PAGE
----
The Balinese cat was bred from long-haired Siamese cats. The unique coat of the Balinese lies close to the body, flowing down to the tail. Long-haired Siamese cats are a spontaneous mutation of the standard breed, and several mentions of them have been found in records. In the 1950s, two Siamese breeders decided to develop a separate breed of long-haired Siamese cats, which became known as the Balinese cat.
Balinese cats have gentle, loving personalities and are very playful. They are not as vocal as Siamese cats. The Balinese is a medium-sized breed, with males weighing from 6 to 8 pounds and females weighing from 5 to 7 pounds. Unlike most long-haired cats, the Balinese cat's coat does not need much care. Since there is no undercoat, the coat does not mat, so it does not need much brushing.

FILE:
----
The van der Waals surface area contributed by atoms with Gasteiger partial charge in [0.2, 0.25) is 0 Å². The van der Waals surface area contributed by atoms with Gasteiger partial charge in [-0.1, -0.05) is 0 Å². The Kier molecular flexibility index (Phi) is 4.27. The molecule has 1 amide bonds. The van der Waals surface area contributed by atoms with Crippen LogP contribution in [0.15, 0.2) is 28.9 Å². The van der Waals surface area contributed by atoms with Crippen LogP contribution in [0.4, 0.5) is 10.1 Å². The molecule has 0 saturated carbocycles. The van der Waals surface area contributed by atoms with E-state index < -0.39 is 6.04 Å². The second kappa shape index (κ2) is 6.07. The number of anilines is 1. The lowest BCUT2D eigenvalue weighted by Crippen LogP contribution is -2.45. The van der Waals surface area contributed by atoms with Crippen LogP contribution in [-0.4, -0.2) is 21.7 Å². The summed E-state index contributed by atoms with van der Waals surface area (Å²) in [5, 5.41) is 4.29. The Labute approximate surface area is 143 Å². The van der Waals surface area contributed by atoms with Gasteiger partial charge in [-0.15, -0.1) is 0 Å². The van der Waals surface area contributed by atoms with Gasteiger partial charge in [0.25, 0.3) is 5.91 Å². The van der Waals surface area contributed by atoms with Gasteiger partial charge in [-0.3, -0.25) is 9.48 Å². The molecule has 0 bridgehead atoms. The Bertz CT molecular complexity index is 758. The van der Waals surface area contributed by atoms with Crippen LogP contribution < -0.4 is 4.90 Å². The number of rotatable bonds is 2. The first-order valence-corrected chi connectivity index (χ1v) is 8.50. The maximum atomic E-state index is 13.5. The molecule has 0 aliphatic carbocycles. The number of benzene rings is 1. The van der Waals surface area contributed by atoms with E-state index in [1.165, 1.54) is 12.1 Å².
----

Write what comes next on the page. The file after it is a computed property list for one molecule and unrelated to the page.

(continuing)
The Balinese cat is named for the dancers of Bali. The coat colors originally accepted by the Cat Fanciers' Association, or CFA, were the same coat patterns allowed for the Siamese. Other, non-traditional colors were accepted by the CFA as a separate breed, the Javanese. The two breeds were merged in 2008, and now cats of all coat colors are considered part of the Balinese breed. The International Cat Association, or TICA, accepted the Balinese for competition in 1979.